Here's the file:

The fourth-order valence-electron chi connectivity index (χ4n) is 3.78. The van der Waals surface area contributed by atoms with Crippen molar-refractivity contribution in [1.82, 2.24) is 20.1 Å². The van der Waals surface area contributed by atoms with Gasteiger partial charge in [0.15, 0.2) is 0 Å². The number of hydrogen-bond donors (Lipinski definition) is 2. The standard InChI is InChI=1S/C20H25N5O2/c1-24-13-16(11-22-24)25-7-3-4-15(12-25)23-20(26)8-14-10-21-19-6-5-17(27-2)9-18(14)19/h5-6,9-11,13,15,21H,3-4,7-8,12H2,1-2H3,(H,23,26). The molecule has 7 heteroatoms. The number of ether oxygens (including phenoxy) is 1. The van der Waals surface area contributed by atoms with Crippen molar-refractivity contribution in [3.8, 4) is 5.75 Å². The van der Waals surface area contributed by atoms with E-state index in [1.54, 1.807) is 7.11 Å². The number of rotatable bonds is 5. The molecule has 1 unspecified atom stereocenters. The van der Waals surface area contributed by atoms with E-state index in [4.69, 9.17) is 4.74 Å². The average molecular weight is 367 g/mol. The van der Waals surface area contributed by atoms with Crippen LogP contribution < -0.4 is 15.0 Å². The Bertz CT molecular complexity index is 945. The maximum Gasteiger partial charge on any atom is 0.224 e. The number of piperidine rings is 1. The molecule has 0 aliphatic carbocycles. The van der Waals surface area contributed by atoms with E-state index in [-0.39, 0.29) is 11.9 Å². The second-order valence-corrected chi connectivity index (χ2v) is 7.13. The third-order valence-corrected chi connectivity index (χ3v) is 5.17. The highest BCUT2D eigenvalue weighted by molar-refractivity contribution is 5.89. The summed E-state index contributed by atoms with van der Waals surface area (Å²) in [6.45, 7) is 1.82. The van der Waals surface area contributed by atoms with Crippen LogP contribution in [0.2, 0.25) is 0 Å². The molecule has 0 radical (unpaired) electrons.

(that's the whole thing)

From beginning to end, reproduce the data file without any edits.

The fourth-order valence-electron chi connectivity index (χ4n) is 3.78. The van der Waals surface area contributed by atoms with Crippen molar-refractivity contribution in [1.82, 2.24) is 20.1 Å². The van der Waals surface area contributed by atoms with Gasteiger partial charge in [0.15, 0.2) is 0 Å². The number of hydrogen-bond donors (Lipinski definition) is 2. The standard InChI is InChI=1S/C20H25N5O2/c1-24-13-16(11-22-24)25-7-3-4-15(12-25)23-20(26)8-14-10-21-19-6-5-17(27-2)9-18(14)19/h5-6,9-11,13,15,21H,3-4,7-8,12H2,1-2H3,(H,23,26). The molecule has 7 heteroatoms. The number of ether oxygens (including phenoxy) is 1. The van der Waals surface area contributed by atoms with Crippen molar-refractivity contribution in [3.8, 4) is 5.75 Å². The van der Waals surface area contributed by atoms with E-state index in [1.54, 1.807) is 7.11 Å². The number of rotatable bonds is 5. The molecule has 1 unspecified atom stereocenters. The van der Waals surface area contributed by atoms with E-state index in [4.69, 9.17) is 4.74 Å². The average molecular weight is 367 g/mol. The van der Waals surface area contributed by atoms with Crippen LogP contribution < -0.4 is 15.0 Å². The Bertz CT molecular complexity index is 945. The maximum Gasteiger partial charge on any atom is 0.224 e. The number of piperidine rings is 1. The molecule has 0 aliphatic carbocycles. The van der Waals surface area contributed by atoms with E-state index in [-0.39, 0.29) is 11.9 Å². The second-order valence-corrected chi connectivity index (χ2v) is 7.13. The third-order valence-corrected chi connectivity index (χ3v) is 5.17. The highest BCUT2D eigenvalue weighted by molar-refractivity contribution is 5.89. The summed E-state index contributed by atoms with van der Waals surface area (Å²) in [6.45, 7) is 1.82. The van der Waals surface area contributed by atoms with Crippen LogP contribution in [0.2, 0.25) is 0 Å². The molecule has 0 radical (unpaired) electrons.